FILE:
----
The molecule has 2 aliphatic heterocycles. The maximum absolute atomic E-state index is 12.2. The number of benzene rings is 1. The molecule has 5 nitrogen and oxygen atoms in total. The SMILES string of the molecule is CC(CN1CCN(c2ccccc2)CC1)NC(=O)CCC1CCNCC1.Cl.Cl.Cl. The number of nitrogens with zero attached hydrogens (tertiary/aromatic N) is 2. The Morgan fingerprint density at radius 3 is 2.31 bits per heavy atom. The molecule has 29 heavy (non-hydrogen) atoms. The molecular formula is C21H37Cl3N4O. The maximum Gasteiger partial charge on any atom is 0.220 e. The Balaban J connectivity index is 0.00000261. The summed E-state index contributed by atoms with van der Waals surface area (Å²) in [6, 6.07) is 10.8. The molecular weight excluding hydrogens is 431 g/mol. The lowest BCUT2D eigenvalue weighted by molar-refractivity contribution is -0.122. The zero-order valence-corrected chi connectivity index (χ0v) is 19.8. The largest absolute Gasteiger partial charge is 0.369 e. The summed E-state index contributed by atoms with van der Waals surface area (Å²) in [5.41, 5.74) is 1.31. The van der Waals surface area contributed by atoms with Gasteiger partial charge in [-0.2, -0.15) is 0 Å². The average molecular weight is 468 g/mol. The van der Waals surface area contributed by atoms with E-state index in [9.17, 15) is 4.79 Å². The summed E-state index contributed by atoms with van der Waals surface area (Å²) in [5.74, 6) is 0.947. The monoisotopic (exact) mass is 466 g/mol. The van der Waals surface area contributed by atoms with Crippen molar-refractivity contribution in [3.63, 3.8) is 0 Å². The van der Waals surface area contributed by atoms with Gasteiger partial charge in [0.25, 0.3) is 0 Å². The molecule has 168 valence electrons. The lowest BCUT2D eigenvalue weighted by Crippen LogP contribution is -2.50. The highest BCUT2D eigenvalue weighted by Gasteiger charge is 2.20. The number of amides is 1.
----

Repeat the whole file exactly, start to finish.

The molecule has 2 aliphatic heterocycles. The maximum absolute atomic E-state index is 12.2. The number of benzene rings is 1. The molecule has 5 nitrogen and oxygen atoms in total. The SMILES string of the molecule is CC(CN1CCN(c2ccccc2)CC1)NC(=O)CCC1CCNCC1.Cl.Cl.Cl. The number of nitrogens with zero attached hydrogens (tertiary/aromatic N) is 2. The Morgan fingerprint density at radius 3 is 2.31 bits per heavy atom. The molecule has 29 heavy (non-hydrogen) atoms. The molecular formula is C21H37Cl3N4O. The maximum Gasteiger partial charge on any atom is 0.220 e. The Balaban J connectivity index is 0.00000261. The summed E-state index contributed by atoms with van der Waals surface area (Å²) in [6, 6.07) is 10.8. The molecular weight excluding hydrogens is 431 g/mol. The lowest BCUT2D eigenvalue weighted by molar-refractivity contribution is -0.122. The zero-order valence-corrected chi connectivity index (χ0v) is 19.8. The largest absolute Gasteiger partial charge is 0.369 e. The summed E-state index contributed by atoms with van der Waals surface area (Å²) in [5.41, 5.74) is 1.31. The van der Waals surface area contributed by atoms with Gasteiger partial charge in [-0.2, -0.15) is 0 Å². The average molecular weight is 468 g/mol. The van der Waals surface area contributed by atoms with E-state index in [9.17, 15) is 4.79 Å². The summed E-state index contributed by atoms with van der Waals surface area (Å²) in [5.74, 6) is 0.947. The monoisotopic (exact) mass is 466 g/mol. The van der Waals surface area contributed by atoms with Crippen molar-refractivity contribution in [3.63, 3.8) is 0 Å². The van der Waals surface area contributed by atoms with Gasteiger partial charge in [0.25, 0.3) is 0 Å². The molecule has 168 valence electrons. The lowest BCUT2D eigenvalue weighted by Crippen LogP contribution is -2.50. The highest BCUT2D eigenvalue weighted by Gasteiger charge is 2.20. The number of amides is 1.